With the nation’s top banks facing a historic backlash from consumers frustrated over the deluge of new fees and account changes, there has never been a better time for credit unions to attract new members.
Whether it’s free checking and savings accounts, or more personalized and competitive offerings for mortgages, automotive and retail lending, 2012 will provide credit unions with many opportunities to expand their business.
However, these opportunities could pass many credit unions by because new members will expect credit unions to provide the same online and self-service conveniences they’ve grown accustomed to when working with larger banks.
To compete, credit unions need to take a close look at their current technology infrastructures and evaluate how they can quickly and efficiently make improvements and fill in any gaps.
Most credit unions’ core systems provide some online banking front-end applications. Some credit unions also have online applications for automated lending and loan processing.
Yet, surprisingly we’ve found that many applications used by credit unions are missing fundamental components that could drastically improve operations while providing improved support and services to members.
Credit unions should evaluate their technology stacks to see if they have the right foundational technology elements to meet the needs of their potential new members in 2012. Here are three areas to examine closely:
- Seamless Member Experience: Do your applications talk to one another and provide members a seamlessly integrated view of all their accounts, activities and preferences? Members are more comfortable when an online experience is consistent regardless of whether they are browsing services, applying for loans, or managing their accounts. The credit union’s differentiating mantra of doing what’s right for the member applies equally to the online channel. This places a burden on the credit union to integrate not only the look and feel of online systems, but also back-end systems. Behind the scenes, important enabling technologies range from single sign-on access across applications to Web services that cost effectively connect multiple systems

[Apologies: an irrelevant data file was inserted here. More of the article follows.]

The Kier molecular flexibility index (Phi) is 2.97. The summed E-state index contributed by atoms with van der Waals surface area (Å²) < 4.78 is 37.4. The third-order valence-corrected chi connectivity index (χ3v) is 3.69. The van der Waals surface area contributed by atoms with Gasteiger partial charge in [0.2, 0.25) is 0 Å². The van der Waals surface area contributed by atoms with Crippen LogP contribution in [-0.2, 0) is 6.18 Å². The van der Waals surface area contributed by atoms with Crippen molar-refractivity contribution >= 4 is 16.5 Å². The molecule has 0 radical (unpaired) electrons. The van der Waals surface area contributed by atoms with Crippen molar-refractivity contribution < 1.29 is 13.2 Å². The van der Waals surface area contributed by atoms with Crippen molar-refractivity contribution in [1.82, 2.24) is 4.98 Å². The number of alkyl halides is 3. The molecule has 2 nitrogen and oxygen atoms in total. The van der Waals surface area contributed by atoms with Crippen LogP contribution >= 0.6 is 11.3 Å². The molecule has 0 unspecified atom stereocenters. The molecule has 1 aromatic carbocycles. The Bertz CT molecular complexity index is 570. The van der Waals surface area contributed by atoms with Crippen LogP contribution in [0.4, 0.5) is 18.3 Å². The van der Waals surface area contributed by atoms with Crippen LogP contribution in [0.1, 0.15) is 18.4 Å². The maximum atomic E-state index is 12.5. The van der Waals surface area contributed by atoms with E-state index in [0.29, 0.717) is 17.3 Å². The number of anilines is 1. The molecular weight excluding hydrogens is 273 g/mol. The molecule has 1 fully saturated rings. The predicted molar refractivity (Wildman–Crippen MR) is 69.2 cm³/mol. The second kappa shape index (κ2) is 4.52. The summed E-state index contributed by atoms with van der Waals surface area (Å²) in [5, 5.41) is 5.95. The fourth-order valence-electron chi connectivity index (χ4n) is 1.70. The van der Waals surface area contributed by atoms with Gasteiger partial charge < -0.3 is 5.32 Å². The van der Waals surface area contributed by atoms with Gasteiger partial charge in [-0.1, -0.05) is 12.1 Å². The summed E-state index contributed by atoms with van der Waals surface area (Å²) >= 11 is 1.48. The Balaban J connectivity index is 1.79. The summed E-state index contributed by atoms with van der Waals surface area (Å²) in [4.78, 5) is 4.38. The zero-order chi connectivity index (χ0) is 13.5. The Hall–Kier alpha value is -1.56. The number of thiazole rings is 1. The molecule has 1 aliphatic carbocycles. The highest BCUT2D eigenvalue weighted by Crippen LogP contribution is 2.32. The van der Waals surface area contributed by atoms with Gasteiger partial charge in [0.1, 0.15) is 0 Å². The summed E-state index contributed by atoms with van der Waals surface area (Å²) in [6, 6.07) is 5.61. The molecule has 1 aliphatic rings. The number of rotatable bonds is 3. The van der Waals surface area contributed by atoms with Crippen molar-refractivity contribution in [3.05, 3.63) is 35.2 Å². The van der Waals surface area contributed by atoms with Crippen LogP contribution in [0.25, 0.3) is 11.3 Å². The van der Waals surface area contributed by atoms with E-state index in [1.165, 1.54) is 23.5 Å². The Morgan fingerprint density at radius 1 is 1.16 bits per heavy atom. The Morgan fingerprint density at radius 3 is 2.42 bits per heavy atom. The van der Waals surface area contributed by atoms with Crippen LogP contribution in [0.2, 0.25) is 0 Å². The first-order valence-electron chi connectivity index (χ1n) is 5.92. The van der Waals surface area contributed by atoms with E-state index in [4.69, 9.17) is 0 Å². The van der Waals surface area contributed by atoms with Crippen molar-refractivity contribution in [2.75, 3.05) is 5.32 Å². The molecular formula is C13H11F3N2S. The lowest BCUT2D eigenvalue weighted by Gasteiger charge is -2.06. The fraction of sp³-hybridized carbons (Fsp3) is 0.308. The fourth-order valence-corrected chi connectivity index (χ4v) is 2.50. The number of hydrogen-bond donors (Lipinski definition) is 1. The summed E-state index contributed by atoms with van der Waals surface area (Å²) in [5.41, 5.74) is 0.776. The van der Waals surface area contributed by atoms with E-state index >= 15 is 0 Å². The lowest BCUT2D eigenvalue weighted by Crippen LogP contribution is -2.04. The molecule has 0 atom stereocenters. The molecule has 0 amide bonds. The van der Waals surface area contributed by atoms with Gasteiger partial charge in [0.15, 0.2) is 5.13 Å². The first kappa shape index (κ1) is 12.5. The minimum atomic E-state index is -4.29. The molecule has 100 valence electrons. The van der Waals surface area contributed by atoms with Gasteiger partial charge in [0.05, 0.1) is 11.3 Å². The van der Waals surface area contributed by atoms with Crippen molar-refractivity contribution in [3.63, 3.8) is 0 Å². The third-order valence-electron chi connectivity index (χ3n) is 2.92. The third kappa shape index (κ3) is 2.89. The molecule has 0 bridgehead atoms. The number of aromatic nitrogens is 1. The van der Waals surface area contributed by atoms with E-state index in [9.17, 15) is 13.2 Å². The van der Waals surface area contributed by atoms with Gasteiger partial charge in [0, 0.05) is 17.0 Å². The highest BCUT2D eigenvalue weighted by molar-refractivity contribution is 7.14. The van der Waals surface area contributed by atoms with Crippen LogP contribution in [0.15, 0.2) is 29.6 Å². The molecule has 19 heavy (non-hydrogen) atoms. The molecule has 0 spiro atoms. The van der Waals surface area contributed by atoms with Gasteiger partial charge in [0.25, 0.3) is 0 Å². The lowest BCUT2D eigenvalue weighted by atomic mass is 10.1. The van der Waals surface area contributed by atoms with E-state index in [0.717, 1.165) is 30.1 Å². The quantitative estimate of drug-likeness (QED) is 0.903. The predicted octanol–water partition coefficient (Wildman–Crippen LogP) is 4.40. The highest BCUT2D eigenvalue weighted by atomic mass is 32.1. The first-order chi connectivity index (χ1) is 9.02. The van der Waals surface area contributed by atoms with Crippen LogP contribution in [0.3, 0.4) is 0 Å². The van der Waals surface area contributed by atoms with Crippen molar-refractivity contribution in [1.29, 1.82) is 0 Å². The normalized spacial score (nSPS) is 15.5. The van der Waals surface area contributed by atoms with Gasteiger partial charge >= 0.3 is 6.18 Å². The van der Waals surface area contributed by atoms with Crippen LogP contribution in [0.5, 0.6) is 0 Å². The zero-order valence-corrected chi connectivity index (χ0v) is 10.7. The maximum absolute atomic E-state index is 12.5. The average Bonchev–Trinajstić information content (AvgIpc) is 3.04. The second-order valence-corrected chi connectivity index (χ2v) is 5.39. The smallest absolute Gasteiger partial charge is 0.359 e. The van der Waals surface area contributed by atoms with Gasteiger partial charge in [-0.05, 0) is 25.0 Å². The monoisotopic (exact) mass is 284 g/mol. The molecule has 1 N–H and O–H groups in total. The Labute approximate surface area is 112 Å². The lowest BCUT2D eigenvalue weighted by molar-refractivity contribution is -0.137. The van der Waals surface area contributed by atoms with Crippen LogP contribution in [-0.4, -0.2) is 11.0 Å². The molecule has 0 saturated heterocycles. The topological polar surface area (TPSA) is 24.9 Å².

- Advanced Business Intelligence: This is the technology that does the analysis that can tell management, “who’s buying what and where.” This is how credit unions can understand what’s happening across different online systems and offline channels to determine how to best reach and market to members. Business intelligence is crucial to making sure you’re effectively serving the preferences of your new members.
- Online Authentication and Electronic Signature Services: Verifying that a new member applicant is “who he says he is” is a critical component to your account opening process. New authentication services from the leading credit bureaus are helping credit unions solve the identity challenge online, on the phone and in the branch – all with products that use secure information to authenticate the identity of new members. Electronic signatures can be combined with authentication services to help members authorize changes without having to visit a branch in-person. These capabilities help provide a win-win for credit unions and their members. They allow members to conduct business when and where they want, while helping to enable cost-effective self-service.
When it comes to making the most of the new member acquisition opportunity in 2012, the window is wide open for credit unions. Taking stock and making sure the right technology is in place can significantly improve how credit unions attract and serve their new members next year and beyond.
Andrew Montz is San Antonio and public sector general manager for Catapult Systems of Austin, Texas.